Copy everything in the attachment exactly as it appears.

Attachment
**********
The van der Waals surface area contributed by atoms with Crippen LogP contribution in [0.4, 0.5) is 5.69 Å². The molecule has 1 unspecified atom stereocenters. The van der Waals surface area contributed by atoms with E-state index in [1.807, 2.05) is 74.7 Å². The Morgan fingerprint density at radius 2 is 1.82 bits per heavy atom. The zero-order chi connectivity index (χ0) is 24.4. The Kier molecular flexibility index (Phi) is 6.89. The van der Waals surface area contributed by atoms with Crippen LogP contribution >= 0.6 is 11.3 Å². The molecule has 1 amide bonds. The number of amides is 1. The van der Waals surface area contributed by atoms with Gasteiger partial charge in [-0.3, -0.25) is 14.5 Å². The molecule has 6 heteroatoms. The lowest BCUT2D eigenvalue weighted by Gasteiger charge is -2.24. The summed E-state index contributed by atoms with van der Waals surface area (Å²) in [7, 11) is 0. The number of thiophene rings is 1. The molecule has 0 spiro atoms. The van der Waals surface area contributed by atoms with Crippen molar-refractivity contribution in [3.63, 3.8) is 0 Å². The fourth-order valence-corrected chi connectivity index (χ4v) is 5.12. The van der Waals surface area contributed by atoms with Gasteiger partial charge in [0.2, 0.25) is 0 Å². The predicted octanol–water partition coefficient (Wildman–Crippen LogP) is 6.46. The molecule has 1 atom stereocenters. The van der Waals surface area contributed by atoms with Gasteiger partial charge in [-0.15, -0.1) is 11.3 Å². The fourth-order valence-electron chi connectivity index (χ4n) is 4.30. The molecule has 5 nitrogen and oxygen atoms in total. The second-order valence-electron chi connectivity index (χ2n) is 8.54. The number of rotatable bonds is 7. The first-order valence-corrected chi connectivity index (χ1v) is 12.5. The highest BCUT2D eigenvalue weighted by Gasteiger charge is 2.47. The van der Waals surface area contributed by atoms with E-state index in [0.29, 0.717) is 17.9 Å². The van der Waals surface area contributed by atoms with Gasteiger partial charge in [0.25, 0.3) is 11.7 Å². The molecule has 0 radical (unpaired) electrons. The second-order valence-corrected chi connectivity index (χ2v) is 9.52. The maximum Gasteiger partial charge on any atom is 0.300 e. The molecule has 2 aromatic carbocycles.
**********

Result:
The van der Waals surface area contributed by atoms with Crippen LogP contribution in [0.4, 0.5) is 5.69 Å². The molecule has 1 unspecified atom stereocenters. The van der Waals surface area contributed by atoms with E-state index in [1.807, 2.05) is 74.7 Å². The Morgan fingerprint density at radius 2 is 1.82 bits per heavy atom. The zero-order chi connectivity index (χ0) is 24.4. The Kier molecular flexibility index (Phi) is 6.89. The van der Waals surface area contributed by atoms with Crippen LogP contribution >= 0.6 is 11.3 Å². The molecule has 1 amide bonds. The number of amides is 1. The van der Waals surface area contributed by atoms with Gasteiger partial charge in [-0.3, -0.25) is 14.5 Å². The molecule has 6 heteroatoms. The lowest BCUT2D eigenvalue weighted by Gasteiger charge is -2.24. The summed E-state index contributed by atoms with van der Waals surface area (Å²) in [7, 11) is 0. The number of thiophene rings is 1. The molecule has 0 spiro atoms. The van der Waals surface area contributed by atoms with Crippen molar-refractivity contribution in [3.63, 3.8) is 0 Å². The fourth-order valence-corrected chi connectivity index (χ4v) is 5.12. The van der Waals surface area contributed by atoms with Gasteiger partial charge in [0.2, 0.25) is 0 Å². The predicted octanol–water partition coefficient (Wildman–Crippen LogP) is 6.46. The molecule has 1 atom stereocenters. The van der Waals surface area contributed by atoms with Gasteiger partial charge in [-0.15, -0.1) is 11.3 Å². The fourth-order valence-electron chi connectivity index (χ4n) is 4.30. The molecule has 5 nitrogen and oxygen atoms in total. The second-order valence-electron chi connectivity index (χ2n) is 8.54. The number of rotatable bonds is 7. The first-order valence-corrected chi connectivity index (χ1v) is 12.5. The highest BCUT2D eigenvalue weighted by Gasteiger charge is 2.47. The van der Waals surface area contributed by atoms with E-state index in [0.29, 0.717) is 17.9 Å². The van der Waals surface area contributed by atoms with Gasteiger partial charge in [0.25, 0.3) is 11.7 Å². The molecule has 0 radical (unpaired) electrons. The second-order valence-corrected chi connectivity index (χ2v) is 9.52. The maximum Gasteiger partial charge on any atom is 0.300 e. The molecule has 2 aromatic carbocycles.